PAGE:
The 1936 Heinz Radio Cooking Show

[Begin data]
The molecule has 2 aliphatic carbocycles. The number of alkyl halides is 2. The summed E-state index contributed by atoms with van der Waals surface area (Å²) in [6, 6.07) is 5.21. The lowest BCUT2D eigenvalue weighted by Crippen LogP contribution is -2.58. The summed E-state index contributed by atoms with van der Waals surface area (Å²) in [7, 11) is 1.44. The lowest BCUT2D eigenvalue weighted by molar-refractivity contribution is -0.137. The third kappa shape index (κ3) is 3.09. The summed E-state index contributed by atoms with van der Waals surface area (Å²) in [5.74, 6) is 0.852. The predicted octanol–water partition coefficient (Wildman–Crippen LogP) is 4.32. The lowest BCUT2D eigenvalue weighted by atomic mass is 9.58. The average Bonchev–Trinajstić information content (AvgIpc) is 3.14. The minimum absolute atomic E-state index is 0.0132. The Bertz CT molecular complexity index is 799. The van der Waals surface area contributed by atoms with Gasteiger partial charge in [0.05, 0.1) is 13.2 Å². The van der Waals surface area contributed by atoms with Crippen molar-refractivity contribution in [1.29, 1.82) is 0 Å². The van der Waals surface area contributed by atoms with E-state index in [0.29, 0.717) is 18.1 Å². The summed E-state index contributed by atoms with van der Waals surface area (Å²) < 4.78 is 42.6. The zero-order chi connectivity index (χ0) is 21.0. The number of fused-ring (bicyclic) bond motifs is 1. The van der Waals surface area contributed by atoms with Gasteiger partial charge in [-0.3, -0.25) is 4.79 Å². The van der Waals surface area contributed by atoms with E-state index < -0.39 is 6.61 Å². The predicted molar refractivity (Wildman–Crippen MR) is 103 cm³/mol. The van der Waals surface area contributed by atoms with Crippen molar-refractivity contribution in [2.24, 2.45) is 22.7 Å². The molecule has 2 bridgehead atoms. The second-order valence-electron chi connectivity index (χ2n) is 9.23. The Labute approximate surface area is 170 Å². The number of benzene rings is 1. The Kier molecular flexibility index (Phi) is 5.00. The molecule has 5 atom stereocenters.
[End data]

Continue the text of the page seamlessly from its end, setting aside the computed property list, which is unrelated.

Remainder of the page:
WHAT'S this swinging, musical tinkling filling the air these autumn evenings? It's Amateur Hour —in countless kitchens throughout the land! Pots and pans clank merrily—spatulas sing against skillets and the stirring music of a thousand spoons beats the joyous measure of gustatory conquest! You might well ask by what alchemy the leaden-handed tyro of the cook stove has become the glittering king of the kitchen ! For alchemy it is indeed. Yet it does not concern the magic of an era past—of vials and philters and incantations. Today's open-sesame to culinary skill is spelled in the house-hold name of Heinz, and vials and philters are replaced by tins and bottles bearing the keystone label of the 57 Varieties. If you would rise to gustatory fame, follow closely these two precepts: First, go to your grocer, and order from him a well-stocked shelf of Heinz magic short-cuts to cooking skill. Omit none—soups, sauces, ketchup; cooked spaghetti and macaroni; vinegars, olive oil; tomato juice; pud-dings; olives and pickles and all the tempting array of delicious viands that make up the famous 57! Then, learn to use each of these properly. By sending a dime to the House of Heinz, Dept. fl, Pittsburgh, you will acquire a copy of the Heinz Book of Meat Cookery or the Heinz Salad Book—either a welcome addition to the gourmet's library. Twenty cents will bring both books. FOR LADIES ONLY . . . a brand-new type of radio program, "Heinz Magazine of the Air." Three times weekly, a full half-hour of sparkling music, famous guest stars, romance, drama, homemaking, child problems. Listen in every Monday, Wednesday, Friday morning, 11 E. S. T.; 10 C. S. T.; 9 M. T.; 12 Noon Pacific Time, Columbia Network.